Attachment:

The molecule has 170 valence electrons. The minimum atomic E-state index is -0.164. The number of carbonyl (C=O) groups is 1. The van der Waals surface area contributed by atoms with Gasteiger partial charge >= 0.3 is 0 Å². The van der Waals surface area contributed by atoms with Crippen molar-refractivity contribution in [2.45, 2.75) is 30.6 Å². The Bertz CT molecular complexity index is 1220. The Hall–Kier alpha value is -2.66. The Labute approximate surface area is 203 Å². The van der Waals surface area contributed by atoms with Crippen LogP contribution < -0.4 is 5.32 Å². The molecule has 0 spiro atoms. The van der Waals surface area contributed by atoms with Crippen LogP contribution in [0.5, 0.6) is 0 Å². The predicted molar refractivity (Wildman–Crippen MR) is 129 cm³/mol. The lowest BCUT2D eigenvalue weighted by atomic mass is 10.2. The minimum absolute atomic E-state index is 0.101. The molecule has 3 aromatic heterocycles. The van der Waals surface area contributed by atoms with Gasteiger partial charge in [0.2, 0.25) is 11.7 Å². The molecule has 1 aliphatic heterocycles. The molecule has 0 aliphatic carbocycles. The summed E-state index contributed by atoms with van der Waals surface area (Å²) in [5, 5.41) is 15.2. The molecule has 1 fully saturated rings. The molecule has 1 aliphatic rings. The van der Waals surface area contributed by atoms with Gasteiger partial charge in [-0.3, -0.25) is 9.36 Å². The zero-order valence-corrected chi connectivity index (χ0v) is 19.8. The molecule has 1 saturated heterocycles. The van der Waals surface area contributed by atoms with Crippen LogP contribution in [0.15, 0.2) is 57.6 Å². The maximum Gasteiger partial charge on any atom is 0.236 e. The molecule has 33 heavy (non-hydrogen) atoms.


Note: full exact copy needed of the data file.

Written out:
The molecule has 170 valence electrons. The minimum atomic E-state index is -0.164. The number of carbonyl (C=O) groups is 1. The van der Waals surface area contributed by atoms with Gasteiger partial charge >= 0.3 is 0 Å². The van der Waals surface area contributed by atoms with Crippen molar-refractivity contribution in [2.45, 2.75) is 30.6 Å². The Bertz CT molecular complexity index is 1220. The Hall–Kier alpha value is -2.66. The Labute approximate surface area is 203 Å². The van der Waals surface area contributed by atoms with Crippen LogP contribution < -0.4 is 5.32 Å². The molecule has 0 spiro atoms. The van der Waals surface area contributed by atoms with Crippen LogP contribution in [0.5, 0.6) is 0 Å². The predicted molar refractivity (Wildman–Crippen MR) is 129 cm³/mol. The lowest BCUT2D eigenvalue weighted by atomic mass is 10.2. The minimum absolute atomic E-state index is 0.101. The molecule has 3 aromatic heterocycles. The van der Waals surface area contributed by atoms with Gasteiger partial charge in [0.2, 0.25) is 11.7 Å². The molecule has 1 aliphatic heterocycles. The molecule has 0 aliphatic carbocycles. The summed E-state index contributed by atoms with van der Waals surface area (Å²) in [5, 5.41) is 15.2. The molecule has 1 fully saturated rings. The molecule has 1 aliphatic rings. The van der Waals surface area contributed by atoms with Gasteiger partial charge in [-0.3, -0.25) is 9.36 Å². The zero-order valence-corrected chi connectivity index (χ0v) is 19.8. The molecule has 1 saturated heterocycles. The van der Waals surface area contributed by atoms with Crippen LogP contribution in [0.15, 0.2) is 57.6 Å². The maximum Gasteiger partial charge on any atom is 0.236 e. The molecule has 33 heavy (non-hydrogen) atoms.